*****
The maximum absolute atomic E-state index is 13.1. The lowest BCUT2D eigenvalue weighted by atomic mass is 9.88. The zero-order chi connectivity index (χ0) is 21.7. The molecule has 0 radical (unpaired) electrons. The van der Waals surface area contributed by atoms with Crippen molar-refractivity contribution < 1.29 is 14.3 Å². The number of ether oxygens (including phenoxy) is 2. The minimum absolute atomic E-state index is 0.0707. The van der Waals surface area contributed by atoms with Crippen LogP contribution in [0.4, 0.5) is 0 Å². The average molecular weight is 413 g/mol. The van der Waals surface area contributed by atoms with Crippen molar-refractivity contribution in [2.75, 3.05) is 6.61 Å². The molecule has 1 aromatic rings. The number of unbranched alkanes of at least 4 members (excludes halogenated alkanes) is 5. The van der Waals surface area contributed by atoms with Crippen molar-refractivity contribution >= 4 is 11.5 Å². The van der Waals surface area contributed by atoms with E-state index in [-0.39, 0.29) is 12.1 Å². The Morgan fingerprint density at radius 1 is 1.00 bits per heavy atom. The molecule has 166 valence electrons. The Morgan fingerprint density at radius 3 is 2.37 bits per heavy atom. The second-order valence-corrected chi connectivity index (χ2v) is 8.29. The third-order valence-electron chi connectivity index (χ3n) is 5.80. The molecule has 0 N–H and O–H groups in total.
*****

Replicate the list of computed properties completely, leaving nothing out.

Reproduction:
The maximum absolute atomic E-state index is 13.1. The lowest BCUT2D eigenvalue weighted by atomic mass is 9.88. The zero-order chi connectivity index (χ0) is 21.7. The molecule has 0 radical (unpaired) electrons. The van der Waals surface area contributed by atoms with Crippen molar-refractivity contribution < 1.29 is 14.3 Å². The number of ether oxygens (including phenoxy) is 2. The minimum absolute atomic E-state index is 0.0707. The van der Waals surface area contributed by atoms with Crippen LogP contribution in [0.4, 0.5) is 0 Å². The average molecular weight is 413 g/mol. The van der Waals surface area contributed by atoms with Crippen molar-refractivity contribution in [2.75, 3.05) is 6.61 Å². The molecule has 1 aromatic rings. The number of unbranched alkanes of at least 4 members (excludes halogenated alkanes) is 5. The van der Waals surface area contributed by atoms with Crippen molar-refractivity contribution >= 4 is 11.5 Å². The van der Waals surface area contributed by atoms with E-state index in [-0.39, 0.29) is 12.1 Å². The Morgan fingerprint density at radius 1 is 1.00 bits per heavy atom. The molecule has 166 valence electrons. The Morgan fingerprint density at radius 3 is 2.37 bits per heavy atom. The second-order valence-corrected chi connectivity index (χ2v) is 8.29. The third-order valence-electron chi connectivity index (χ3n) is 5.80. The molecule has 0 N–H and O–H groups in total.